FDA PROPOSES FOOD SAFETY RULES
And speaking of the need for more political activism, we need many people to speak up against the FDA’s new proposed rules on food safety! In January, FDA issued proposed rules under the 2010 Food Safety Modernization Act to address on-farm produce safety standards and HACCP-type regulations for processed foods. The proposed rules fulfill many of our worst expectations of what the agency would do with its new powers.
As a brief review, in December 2010, Congress passed a food safety bill, the Food Safety Modernization Act, that significantly expanded FDA’s authority. During the debates in Congress, WAPF joined with over one hundred other organizations across the country to try to protect local food producers from unnecessary and burdensome regulations. We succeeded in passing the Tester-Hagan Amendment, which exempts smallscale local producers from the new burdens of hazard analysis plans (HACCP-type plans) and produce safety standards.
Specifically, the Tester-Hagan Amendment protects producers who gross under five hundred thousand dollars annually from the sale of food products (adjusted for inflation), and sell more than half (50.1 percent or more) of their products to some combination of: (1) Individual consumers, regardless of where they are located; (2) restaurants that are in the same state or within two hundred seventy-five miles of the producer; and/or (3) retailers (such as co-ops, health food stores, and grocery stores) that are in the same state or within two hundred seventy-five miles of the producer. Both the restaurants and the retailers must in turn sell directly to consumers; in other words, the producer is no more than one step removed from the consumer. The remaining 49.9 percent of the producers’ products can be sold to anyone or any business. This amendment covers the vast majority of local food producers, although not all.
Even with the Tester-Hagan Amendment, however, the bill poses problems for the local foods movement because of the new regulations that will be imposed on medium-scale producers. In addition, although the FDA’s proposed regulations won’t legally apply to small-scale, directmarketing producers, we are concerned that retailers will ultimately require compliance as a condition for doing business with them―forcing producers either to comply or be limited to a 100 percent direct-marketing model in practice, thus limiting the consumers who can access these foods.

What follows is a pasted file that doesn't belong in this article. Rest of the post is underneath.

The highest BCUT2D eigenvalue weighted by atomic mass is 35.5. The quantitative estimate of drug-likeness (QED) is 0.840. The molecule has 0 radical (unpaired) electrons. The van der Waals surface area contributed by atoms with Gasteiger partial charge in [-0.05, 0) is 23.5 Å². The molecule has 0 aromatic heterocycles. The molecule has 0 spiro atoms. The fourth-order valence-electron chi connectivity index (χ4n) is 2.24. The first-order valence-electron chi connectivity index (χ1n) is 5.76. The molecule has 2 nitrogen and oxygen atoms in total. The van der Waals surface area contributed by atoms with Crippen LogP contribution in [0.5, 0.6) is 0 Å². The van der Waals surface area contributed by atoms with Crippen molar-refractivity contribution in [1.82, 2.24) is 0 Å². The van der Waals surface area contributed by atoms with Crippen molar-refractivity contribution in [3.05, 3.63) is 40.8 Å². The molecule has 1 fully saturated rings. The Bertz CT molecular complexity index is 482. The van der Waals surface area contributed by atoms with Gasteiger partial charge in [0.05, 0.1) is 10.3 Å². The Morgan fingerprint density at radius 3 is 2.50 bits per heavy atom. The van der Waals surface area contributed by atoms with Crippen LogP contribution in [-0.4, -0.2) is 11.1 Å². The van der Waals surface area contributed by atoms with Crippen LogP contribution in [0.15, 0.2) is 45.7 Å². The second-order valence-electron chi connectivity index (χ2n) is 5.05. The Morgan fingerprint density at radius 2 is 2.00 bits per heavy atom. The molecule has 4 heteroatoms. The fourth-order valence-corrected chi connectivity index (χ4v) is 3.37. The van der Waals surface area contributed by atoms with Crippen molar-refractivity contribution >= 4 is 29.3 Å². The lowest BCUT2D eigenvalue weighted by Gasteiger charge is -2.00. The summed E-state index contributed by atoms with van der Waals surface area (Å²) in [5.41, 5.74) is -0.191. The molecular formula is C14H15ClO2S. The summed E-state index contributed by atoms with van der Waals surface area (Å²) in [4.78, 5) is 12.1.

On January 16, 2013, the FDA issued proposed regulations to implement the major provisions of the act. The FDA’s publication included over twelve hundred pages of material, encompassing both the proposed rules and the explanatory introduction. The proposed rules cross-reference other documents, resulting in an immense and complicated morass.
Currently, public comments are due by May 16, 2013. WAPF has joined with over two hundred fifty other organizations, farms, and food businesses to urge FDA to extend the comment period for one hundred twenty days, until mid-September.
An initial review of the proposed rules has already highlighted many troubling provisions. Both rules include extensive documentation requirements that threaten to swamp farms and food producers in paperwork.
In multiple places in the produce safety rule the agency evidences unwarranted fear of animal-based soil amendments, which include compost and compost teas. For example, if the compost is not “treated” consistent with FDA’s standards, there is a nine-month waiting period required between applying the compost and harvesting the crop. In practice, this could cripple mid-scale growers’ ability to use any manure-based composts or compost teas.
The proposed regulations impose extensive testing requirements for water used in agricultural operations, and personnel requirements that turn the current voluntary Good Agricultural Practices (GAP) standards into regulatory requirements. All of these impose unwarranted costs and burdens on producers.
It is vital that local producers and supporters of local foods speak up during the comment period. Agribusiness’ control of Congress and the agencies developed over the course of several decades, as more and more family farmers were lost to consolidation and consumers became more disconnected from the source of their food. It will take a lot of time and work for the local foods movement to reverse this trend.
To submit comments on the produce safety standards, go to http://www.regulations.gov/#!documentDetail;D=FDA-2011-N-0921-0013
To submit comments on the HARPC standards, go to http://www.regulations.gov/#!docketDetail;D=FDA-2011-N-0920
We will provide a more detailed analysis and sample comments on the website as soon as possible.
This article appeared in Wise Traditions in Food, Farming and the Healing Arts, the quarterly journal of the Weston A. Price Foundation, Spring 2013.